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Jakarta Post

Keeping silat in motion

Tue, November 5, 2019   /   05:08 pm
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    A traditional Minangkabau house on the edge of Maninjau Lake. The house is where one teaches his or her nephews and nieces silat from a young age. JP/Ramadhani

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    Muhajirin Tanjung Imam Nan Basa in his farm. After retiring from the army, he chose to stay in his home town. JP/Ramadhani

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    Imam shows the “Tagak Ba” move, taken from the “Ba” in the Arabic script. The move is included in the Silek Tuo discipline. JP/Ramadhani

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    A trainee exercises a breathing technique developed by Imam on a sajadah (prayer mat). JP/Ramadhani

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    Imam teaches moves to his students. Deadly moves are usually taught during the nighttime. JP/Ramadhani

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    Upon learning silat, it is not unusual for a student to become a member of the teacher’s family. JP/Ramadhani

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    A student puts on a deta (headband). It is considered a must and a form of respect during practice in the evenings. JP/Ramadhani

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    Practicing silat on sajadah (prayer mat) is considered an exercise to improve one’s strength and balance. JP/Ramadhani

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    Imam shows the starting pose of a move. JP/Ramadhani

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    When he’s not teaching silat, Imam spends evenings in silence to train his senses. JP/Ramadhani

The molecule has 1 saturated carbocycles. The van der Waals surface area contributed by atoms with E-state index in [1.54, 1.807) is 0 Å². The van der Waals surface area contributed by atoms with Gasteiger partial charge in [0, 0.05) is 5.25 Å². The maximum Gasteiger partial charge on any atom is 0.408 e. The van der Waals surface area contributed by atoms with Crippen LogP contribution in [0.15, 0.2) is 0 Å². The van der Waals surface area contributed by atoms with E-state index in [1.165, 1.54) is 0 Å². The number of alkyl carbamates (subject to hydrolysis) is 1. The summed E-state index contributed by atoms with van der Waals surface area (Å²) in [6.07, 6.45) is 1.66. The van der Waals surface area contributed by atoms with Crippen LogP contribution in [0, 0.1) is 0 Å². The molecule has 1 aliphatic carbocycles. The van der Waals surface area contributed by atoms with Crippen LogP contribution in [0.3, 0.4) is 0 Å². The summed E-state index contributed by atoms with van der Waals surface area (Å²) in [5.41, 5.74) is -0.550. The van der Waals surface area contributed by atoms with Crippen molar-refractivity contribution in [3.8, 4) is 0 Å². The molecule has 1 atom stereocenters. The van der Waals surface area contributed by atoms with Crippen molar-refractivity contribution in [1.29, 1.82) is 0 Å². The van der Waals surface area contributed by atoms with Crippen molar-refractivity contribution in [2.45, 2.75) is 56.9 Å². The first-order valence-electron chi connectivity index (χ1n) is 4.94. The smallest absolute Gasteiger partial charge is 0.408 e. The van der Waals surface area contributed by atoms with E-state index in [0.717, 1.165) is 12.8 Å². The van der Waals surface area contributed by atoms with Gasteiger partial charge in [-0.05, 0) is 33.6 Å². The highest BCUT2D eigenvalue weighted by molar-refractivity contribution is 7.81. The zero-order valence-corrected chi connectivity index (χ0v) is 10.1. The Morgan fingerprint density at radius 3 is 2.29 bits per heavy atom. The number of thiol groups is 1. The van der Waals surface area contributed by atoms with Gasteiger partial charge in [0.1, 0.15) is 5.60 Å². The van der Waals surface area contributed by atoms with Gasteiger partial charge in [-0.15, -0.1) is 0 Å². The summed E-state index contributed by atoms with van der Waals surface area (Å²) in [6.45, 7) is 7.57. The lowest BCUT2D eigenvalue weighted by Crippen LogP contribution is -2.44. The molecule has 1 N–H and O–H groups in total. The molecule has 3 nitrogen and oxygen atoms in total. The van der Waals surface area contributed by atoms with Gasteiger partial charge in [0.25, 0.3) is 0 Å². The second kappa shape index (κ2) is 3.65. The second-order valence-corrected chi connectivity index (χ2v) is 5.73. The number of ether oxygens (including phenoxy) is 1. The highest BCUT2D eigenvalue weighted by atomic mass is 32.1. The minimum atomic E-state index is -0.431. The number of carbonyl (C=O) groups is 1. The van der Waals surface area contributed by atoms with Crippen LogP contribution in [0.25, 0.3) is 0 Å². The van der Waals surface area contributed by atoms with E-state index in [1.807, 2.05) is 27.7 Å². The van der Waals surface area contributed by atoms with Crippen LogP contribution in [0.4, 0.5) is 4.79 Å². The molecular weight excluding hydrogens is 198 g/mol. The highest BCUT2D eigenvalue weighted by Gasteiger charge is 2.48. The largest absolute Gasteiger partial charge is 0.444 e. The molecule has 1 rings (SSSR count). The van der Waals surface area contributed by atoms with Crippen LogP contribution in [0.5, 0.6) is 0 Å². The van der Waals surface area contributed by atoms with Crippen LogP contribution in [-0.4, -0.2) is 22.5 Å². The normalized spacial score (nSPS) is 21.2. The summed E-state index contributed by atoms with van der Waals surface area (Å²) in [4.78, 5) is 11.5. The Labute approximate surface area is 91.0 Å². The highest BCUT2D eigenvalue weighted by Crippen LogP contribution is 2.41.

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    Imam spends leisure time with fellow silat artists. JP/Ramadhani


Although the debates are still ongoing, there is a certain belief that the martial art of silat came from the deep trenches of Minangkabau, West Sumatra. One humorous myth believes that silat or silek, which essentially means killing in a swift manner, originated from someone’s need to avoid a flying broomstick
launched by a mother’s anger. As time goes on, authentic silat is getting harder and harder to find.

Born and bred on the island of Java, 65-year-old silat artist Muhajirin Tanjung Imam Nan Basa was a student of warriors from West Sumatra. Imam learned the art of Silek Tuo at the age of 8. It was considered the mother of all silat disciplines in the region.

During his time serving in the military, Imam learnt a variety of martial arts from various countries. He found that silat was the most effective way to kill someone. He added that the Dutch struggled to defeat Pauh and Koto Tangah in West Sumatra’s Padang during the colonial era, as the area was home to tough silat warriors.

The Silek Tuo Langkah Ampek (Old Silat of Four Steps), Imam found, was aligned with the Islamic values he believed in. Therefore, silat was not something to be taken lightly. “Silat is a means to connect with fellow humans,” he said.

In 1987, he went back to his home town in Maninjau, West Sumatra. At the time, fights between warriors were not uncommon, although they were done secretly. People would know the winner simply by seeing who was still alive the next day.

No longer a young man today, Imam continues to delve deeper into silat. After retirement, he lived as a farmer as he believed the occupation required him to constantly exercise his mind and body. He found that silat was similar to a piece of timeless clothing he could always wear and renew.

With several students under his guidance, Imam is still open to those who want to learn silat. He said he believes the martial art is something to be shared as long as he is alive. In his every step, Imam preserves silat as it lives in his body and mind. (wng)